The former Twin Cities Army Ammunition Plant site finally has future.
The Ramsey County Board approved an agreement that’ll transform the old arsenal into the Rice Creek Commons, a development named for a stream that runs through the 427-acre site in Arden Hills.
It’s been more than a decade after the last military ammunition rolled out of the site, but officials say it’s going to fill soon with homes and jobs. Construction is set to begin in a few months.
The site is one of the biggest remaining development opportunities in the Twin Cities, Ramsey County commissioner Blake Huffman said.
“You think about northern Ramsey County and the fact that we can add 3,000 to 4,000 jobs, and 1,500 housing units, and a robust entertainment facility along with $10 million to 15 million a year of property tax revenue, it means the world,” he said.
Alatus developer Bob Lux said Rice Creek Commons represents a one-of-a-kind opportunity to build the equivalent of a small city almost from scratch.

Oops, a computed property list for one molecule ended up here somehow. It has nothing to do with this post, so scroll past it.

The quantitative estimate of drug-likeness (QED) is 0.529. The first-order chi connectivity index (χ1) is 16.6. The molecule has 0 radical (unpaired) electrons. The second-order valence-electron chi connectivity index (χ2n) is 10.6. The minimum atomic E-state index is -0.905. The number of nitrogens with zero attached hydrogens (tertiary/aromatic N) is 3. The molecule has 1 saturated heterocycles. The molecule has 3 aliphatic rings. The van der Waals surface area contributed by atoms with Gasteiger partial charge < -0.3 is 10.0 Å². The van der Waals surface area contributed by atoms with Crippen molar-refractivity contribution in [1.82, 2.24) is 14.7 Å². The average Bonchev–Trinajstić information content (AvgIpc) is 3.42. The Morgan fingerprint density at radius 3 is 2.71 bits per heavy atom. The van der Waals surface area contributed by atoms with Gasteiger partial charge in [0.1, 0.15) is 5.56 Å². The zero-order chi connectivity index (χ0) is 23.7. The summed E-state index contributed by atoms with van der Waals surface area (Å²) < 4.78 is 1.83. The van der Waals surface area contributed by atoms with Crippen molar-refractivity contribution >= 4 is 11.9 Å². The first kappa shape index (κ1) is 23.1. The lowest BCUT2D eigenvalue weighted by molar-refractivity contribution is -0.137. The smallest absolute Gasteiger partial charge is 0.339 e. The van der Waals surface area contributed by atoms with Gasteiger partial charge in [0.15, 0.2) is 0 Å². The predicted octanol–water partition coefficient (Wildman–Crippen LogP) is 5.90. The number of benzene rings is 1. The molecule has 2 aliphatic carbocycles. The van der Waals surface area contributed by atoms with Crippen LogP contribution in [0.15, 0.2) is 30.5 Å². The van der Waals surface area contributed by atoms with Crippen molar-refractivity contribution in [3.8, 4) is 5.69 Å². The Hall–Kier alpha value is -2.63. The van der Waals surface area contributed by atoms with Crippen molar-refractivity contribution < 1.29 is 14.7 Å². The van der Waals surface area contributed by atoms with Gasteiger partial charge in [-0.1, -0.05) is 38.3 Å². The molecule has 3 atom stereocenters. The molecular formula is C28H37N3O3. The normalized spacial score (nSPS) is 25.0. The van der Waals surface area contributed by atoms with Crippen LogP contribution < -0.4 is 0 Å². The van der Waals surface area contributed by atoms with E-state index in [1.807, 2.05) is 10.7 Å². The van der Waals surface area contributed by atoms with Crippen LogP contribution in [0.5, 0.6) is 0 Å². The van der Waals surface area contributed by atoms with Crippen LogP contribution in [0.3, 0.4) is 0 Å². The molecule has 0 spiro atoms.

“The typical suburban downtown has been surface parking lots, surrounded by strip retail,” he said. “Our solution was creating a downtown of retail, multi-family, senior housing, a civic component, all on top of a structured parking facility.”
• Earlier: Alatus is development board’s choice for TCAAP site in Arden Hills
The redevelopment agreement has been a long time, and many failed attempts, in the making.
Homes and businesses were proposed for the site, as was a giant regional post office.
The Vikings even struck a deal to build their new stadium there in 2011. None of it panned out — in part because it was a highly polluted Superfund site, contaminated with everything from solvents to PCBs to depleted uranium.
But Ramsey County bought the site from the Army for $30 million and set to work on the cleanup that was giving developers doubts about the site.
There have been some battles along the way, as residents nearby have questioned the planned density of the development and the size of the buildings planned for the site.
Lux said the 10-story-high mid-rise residential buildings give the site the density it needs to work financially, while still allowing the park land and other amenities that will make the site attractive.
Infrastructure construction will start next year, Lux said, and residents may start moving into the new area as soon as 2018.
THE ABOVE IS THE REPORT FROM MINNESOTA PUBLIC RADIO.